The Tortoise and the Hare
“The Tortoise and the Hare” is a classic fable with a memorable moral: slow and steady wins the race. However, if you asked someone in Ancient Greece what it meant, they would tell you that idleness can ruin even the greatest gifts.
Stories are uniquely powerful at transferring meaning from one person to another. But there’s a danger there, because if your Red Thread isn’t perfectly clear and you don’t tell your audience the moral of the story, they are going to default to the one that they know. Two people can look at the same set of events and draw completely different conclusions.
However, as Tamsen shows us, the good news is that even though people love the familiar, they remember the new. If you can take what you know and use the Red Thread to add that new piece to it, you can make meaningful and memorable stories.
- The many versions and morals of “The Tortoise and the Hare”
- Aesop’s original fable, translated by Laura Gibbs
- “The Tortoise and the Hare” Wikipedia, detailing its history
Once upon a time, there was a boastful hare. And every day, he would tease his friend, the slow and steady tortoise. Until one day, the tortoise got fed up with all that teasing, and he decided to challenge the hare to a race. Well we all know how that story ends. The hare takes a nap. The tortoise keeps going. And we’re left with the enduring moral that slow and steady wins the race. But, that wasn’t always the commonly accepted moral to that story.
I’m Tamsen Webster, of TamsenWebster.com, and on today’s episode of Find the Red Thread, we’re going to talk about how the moral of those two morals, can help you tell more meaningful and memorable stories.
If you told the story of The Tortoise and the Hare to someone in ancient Greece, they would’ve told you that the moral of that story was that even the greatest gifts could be ruined by idleness.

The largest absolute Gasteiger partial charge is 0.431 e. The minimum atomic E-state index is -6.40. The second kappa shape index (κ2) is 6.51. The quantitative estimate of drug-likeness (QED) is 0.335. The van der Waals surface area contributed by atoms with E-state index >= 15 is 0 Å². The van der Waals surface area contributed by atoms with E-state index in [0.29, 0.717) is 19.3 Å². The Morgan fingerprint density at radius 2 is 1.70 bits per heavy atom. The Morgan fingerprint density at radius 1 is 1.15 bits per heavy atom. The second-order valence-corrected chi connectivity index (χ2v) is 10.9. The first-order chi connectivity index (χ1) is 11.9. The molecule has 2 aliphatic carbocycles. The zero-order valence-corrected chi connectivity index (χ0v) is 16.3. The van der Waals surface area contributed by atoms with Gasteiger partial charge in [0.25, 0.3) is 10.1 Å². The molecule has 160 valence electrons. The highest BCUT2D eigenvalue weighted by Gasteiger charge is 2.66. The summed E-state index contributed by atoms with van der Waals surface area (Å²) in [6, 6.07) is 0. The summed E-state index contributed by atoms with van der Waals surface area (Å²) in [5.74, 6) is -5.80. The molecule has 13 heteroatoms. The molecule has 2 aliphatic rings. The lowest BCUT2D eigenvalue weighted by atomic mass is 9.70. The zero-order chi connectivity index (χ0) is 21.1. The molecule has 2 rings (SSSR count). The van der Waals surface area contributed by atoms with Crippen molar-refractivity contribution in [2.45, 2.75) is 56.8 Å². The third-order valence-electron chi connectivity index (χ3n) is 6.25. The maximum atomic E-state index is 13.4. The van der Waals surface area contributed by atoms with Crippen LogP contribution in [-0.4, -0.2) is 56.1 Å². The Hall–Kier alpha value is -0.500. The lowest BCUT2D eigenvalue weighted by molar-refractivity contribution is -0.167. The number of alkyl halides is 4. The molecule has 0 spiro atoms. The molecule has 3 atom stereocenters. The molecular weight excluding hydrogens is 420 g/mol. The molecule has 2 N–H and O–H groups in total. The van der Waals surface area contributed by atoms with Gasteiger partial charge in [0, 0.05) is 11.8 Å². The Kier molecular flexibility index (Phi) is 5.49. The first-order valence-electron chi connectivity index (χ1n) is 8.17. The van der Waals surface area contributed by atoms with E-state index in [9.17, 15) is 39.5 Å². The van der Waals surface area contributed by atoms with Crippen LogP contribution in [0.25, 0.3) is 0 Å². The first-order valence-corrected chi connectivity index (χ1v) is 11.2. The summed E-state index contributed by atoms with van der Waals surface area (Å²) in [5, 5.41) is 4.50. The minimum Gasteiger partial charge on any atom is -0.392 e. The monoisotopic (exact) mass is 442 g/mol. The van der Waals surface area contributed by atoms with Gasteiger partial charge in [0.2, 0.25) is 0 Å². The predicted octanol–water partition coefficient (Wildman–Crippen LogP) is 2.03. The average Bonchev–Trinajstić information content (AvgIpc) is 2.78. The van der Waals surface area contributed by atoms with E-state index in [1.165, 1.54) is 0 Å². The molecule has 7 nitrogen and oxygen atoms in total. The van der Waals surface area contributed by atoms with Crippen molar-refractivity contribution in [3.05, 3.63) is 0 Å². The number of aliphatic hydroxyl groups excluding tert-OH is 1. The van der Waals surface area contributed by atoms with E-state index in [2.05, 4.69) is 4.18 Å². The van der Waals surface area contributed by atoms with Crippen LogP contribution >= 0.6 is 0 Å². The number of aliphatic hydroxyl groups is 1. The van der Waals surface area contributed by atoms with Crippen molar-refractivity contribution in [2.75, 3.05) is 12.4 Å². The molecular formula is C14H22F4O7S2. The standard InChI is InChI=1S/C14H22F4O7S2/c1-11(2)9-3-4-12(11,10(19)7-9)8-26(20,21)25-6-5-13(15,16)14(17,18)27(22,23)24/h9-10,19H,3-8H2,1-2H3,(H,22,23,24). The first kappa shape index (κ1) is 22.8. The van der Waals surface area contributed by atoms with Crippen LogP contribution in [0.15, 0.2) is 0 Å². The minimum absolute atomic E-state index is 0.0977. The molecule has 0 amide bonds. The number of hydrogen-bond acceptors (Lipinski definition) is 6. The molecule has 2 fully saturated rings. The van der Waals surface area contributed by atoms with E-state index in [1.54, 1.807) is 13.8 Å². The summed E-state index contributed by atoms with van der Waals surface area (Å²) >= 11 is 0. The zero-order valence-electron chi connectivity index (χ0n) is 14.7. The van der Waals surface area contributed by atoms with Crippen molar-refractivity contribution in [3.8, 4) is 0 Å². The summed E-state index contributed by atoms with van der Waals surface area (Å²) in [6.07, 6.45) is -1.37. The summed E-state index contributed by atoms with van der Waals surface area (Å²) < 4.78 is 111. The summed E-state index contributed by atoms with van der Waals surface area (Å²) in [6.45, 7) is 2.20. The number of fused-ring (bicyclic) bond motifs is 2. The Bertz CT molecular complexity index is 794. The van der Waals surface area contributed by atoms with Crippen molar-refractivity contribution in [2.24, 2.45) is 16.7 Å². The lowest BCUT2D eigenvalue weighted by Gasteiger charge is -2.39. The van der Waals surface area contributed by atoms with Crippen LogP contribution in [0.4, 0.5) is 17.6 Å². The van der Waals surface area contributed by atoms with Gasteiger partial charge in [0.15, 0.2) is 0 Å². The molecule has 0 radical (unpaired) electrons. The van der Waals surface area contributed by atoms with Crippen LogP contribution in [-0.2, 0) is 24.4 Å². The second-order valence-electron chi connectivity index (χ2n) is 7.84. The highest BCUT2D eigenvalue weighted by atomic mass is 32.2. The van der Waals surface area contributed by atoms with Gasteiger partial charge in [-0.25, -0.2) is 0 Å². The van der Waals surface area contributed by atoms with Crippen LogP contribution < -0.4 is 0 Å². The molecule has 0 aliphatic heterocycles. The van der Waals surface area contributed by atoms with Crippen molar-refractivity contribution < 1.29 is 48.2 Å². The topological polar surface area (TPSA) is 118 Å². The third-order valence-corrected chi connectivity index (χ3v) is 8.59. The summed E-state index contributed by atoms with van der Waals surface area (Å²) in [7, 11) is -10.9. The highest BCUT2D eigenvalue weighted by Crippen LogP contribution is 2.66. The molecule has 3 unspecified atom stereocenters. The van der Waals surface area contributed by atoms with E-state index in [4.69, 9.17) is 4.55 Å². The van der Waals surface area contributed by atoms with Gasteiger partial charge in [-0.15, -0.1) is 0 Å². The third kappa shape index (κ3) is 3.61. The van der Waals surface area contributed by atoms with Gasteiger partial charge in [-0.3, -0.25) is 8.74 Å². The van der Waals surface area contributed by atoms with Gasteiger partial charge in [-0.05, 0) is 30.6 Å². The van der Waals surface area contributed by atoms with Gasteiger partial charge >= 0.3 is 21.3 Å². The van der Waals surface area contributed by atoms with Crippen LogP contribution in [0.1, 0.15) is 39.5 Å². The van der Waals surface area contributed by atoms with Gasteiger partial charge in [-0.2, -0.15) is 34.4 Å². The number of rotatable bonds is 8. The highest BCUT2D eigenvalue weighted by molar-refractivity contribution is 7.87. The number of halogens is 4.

“That’s not the moral of the story,” you say, “that’s not how I was taught.” But think about how just subtly different emphasis on some different interpretations could land you at a very different meaning, even with the same events.
Let’s say the hare was a gifted runner. So gifted, that after challenging everybody, and never losing, he just stopped challenging himself at all. Not much different so far. Second, you could focus on the tortoise. And maybe slow and steady had a wider interpretation. He was slow in a different way. He felt he had something not to prove to the hare, but to prove to himself. And so in order to do that, he challenges the hare to a race. The same thing happens, and now we’ve got the basis for multiple interpretations of that same story. We have the basis for why a moral could be that idleness can ruin even the greatest gifts. But we also have now, a basis for a different meaning still. And that is, that your gifts are what you make of them. Same events, slightly different details, completely different meaning.
Now, why might that be useful to you? Because we’re told, with good reason, that memorable stories are an incredibly powerful way to make our messages more clear. And that’s because memorable stories are uniquely powerful at transferring meaning from one person to another.
But there’s a danger there. Because if your Red Thread of your story isn’t perfectly clear, if you don’t draw the meaning out for people. If you don’t tell them the moral of the story, they are going to default to the one that they know. They’re going to default to their own Red Thread, their own interpretation. And you don’t have to look any farther than people talking politics, to know that that’s true. Two people, from two different political leanings, can look at the same set of events, and draw completely different conclusions.
But there’s hope as well, and it’s this: that while people are going to default, and they love the familiar, while they love the known, they remember the new. And that means that the best way to make our messages not only meaningful, but memorable, is to take what we know and add that new piece to it. And the Red Thread can help you with that.
The first way is to work backward from the Red Thread of a story, or the Red Thread of a point that you’re trying to make. What is the message that you’re trying to get? And then you go look for memorable stories that match that. I need memorable stories of disruption, here’s a story about Blockbuster. But beware, because if whatever’s familiar to you, is probably going to be maybe a little too familiar to other people. So do keep looking there.
And look for this way, the second way you can use the Red Thread. Which is to take a familiar story and draw new conclusions out of it. Just like we did with The Tortoise and the Hare, just like the book in the musical Wicked did with a story we thought we all knew, The Wizard of Oz.
Here’s what this means for you, ultimately. When you want to find memorable stories to make your message meaningful, use the Red Thread to make the known, new. I’m Tamsen Webster, of TamsenWebster.com. And that’s the moral, the Red Thread, of this story. Now go find your Red Thread.